Remember Us In Your Kingdom

Remember Us In Your Kingdom

To be “remembered” by God is vitally important in Orthodox spiritual life. But what does this mean?

Before receiving the holy Eucharist at a Divine Liturgy, we confess:

I will not reveal Your mystery to Your adversaries. Nor will I give You a kiss as did Judas. But as the thief I confess to You: “Lord, remember me in Your kingdom.”

This is a reference to the penitent thief on the cross. In his dying breath, he begs of Christ, “Lord, remember me when you come in your Kingdom.” Christ responds, “Amen, I tell you: today, you will be with me in Paradise” (Luke 23:42–43).

This teaches us at least two things: one, it is never too late to repent and be forgiven; two, Christ has already come in his Kingdom. The victory over Hades has been won, and we wait in anticipation for the full consummation and eternal feast. In another Gospel, we see Christ already revealing and “coming in his Kingdom” by his transfiguration (Matt. 17:2; cf. Matt. 16:28).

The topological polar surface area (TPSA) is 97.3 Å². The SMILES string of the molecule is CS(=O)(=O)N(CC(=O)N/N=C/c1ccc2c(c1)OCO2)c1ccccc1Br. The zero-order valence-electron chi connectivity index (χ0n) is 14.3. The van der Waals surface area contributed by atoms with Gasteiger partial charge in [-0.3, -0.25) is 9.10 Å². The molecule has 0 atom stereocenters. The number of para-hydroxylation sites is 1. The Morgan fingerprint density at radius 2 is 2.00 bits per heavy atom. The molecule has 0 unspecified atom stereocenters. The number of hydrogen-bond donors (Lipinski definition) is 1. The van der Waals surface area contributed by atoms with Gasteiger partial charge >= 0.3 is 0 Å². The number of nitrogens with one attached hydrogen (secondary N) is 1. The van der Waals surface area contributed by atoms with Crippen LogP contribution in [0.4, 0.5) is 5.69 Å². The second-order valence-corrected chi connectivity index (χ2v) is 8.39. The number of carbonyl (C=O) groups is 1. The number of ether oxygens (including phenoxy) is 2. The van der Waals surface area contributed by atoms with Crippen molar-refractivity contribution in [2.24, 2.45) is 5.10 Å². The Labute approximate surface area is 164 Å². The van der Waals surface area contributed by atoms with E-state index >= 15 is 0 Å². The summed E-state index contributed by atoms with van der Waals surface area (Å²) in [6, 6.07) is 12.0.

But what is it to be remembered by God? I think many of us would admit memory is not the most reliable aspect of our being (e.g. Eccl. 1:11).

The other night, I was preparing for bed and noticed some tiny flowers on my nightstand. My daughter had picked them for me earlier in the week. I took the flowers and put some in a small vase on my desk, and another in a book.

As I thought about this gesture of affection, I became depressed. I was depressed because I realized that there are a host of moments like this in her short lifetime that I have already forgotten. Even with smartphones and digital cameras, our memories ultimately fail us. Many in old age will lose memory altogether.

I also thought about how—at such a young age—many of the moments she and I have shared will be all but lost to her. I might be fortunate enough to remember a fraction of them, but as someone with a poor memory to begin with, I know—deep down—many are gone forever. Our ability to remember—and be remembered—as humans is flawed; it is corrupted by the stain of death.